More former Turkish policemen detained for 'illegal wiretapping'

ISTANBUL – Istanbul Public Prosecutor's office filed a decision Monday to detain 29 suspects accused of “political or military espionage” and “attempting to overthrow the Republic of Turkey and prevent the functioning of the state.”

Twenty suspects have been arrested, eight are already in prison and one remains at large. All suspects are former security officials who had served under Istanbul police's anti-terrorism branch between 2010 and 2013.

“In accordance with the Turkish Criminal Procedure Code under Article 91/5, new evidence has surfaced about the victims who were illegally wiretapped,” a statement released by Istanbul Chief Public Prosecutor Hadi Salihoglu, said.

The new evidence suggests that the general managers of the Turkish Radio and Television Association and The Anadolu Agency, deputy general managers of the organizations, senior officials of public institutions and several ministers and deputies were wiretapped.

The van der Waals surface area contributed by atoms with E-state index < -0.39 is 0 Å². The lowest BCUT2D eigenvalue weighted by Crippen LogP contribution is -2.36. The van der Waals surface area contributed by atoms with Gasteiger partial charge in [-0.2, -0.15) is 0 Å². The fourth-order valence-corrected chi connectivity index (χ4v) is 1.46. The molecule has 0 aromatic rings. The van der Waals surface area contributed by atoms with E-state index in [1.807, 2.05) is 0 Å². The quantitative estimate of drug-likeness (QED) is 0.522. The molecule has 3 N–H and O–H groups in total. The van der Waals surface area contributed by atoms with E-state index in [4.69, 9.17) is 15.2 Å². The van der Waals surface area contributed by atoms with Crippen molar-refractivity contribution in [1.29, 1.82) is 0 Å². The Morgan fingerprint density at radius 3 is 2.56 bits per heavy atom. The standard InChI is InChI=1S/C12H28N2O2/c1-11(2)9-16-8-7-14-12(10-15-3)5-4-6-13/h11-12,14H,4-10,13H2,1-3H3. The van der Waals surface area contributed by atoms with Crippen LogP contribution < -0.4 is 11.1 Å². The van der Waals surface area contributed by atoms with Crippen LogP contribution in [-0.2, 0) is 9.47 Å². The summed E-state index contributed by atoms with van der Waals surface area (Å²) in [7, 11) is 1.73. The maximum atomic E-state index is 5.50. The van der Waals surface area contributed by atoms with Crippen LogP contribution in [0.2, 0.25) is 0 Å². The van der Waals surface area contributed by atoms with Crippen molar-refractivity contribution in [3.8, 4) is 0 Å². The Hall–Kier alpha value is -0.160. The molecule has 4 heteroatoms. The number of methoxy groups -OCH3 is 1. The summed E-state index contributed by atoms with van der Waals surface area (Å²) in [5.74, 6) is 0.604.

On Sunday, police detained 16 out of 21 suspects for alleged involvement in illegal eavesdropping and spying on high-ranking officials.

Istanbul public prosecutor had launched an investigation in July 2014 over allegations that phone calls of the then prime minister Recep Tayyip Erdogan, several ministers and the chief of national intelligence, among many others, were illegally wiretapped.

Turkish officials blame U.S.-based preacher Fethullah Gulen and his movement for masterminding a plot to overthrow the elected Turkish government through supporters in the judiciary, police and other state institutions.

Turkey wants Gulen to be extradited from the U.S., where he has lived since 1999. 

An Istanbul criminal court recently issued an arrest warrant for Gulen as part of a probe into the "parallel state" operation.

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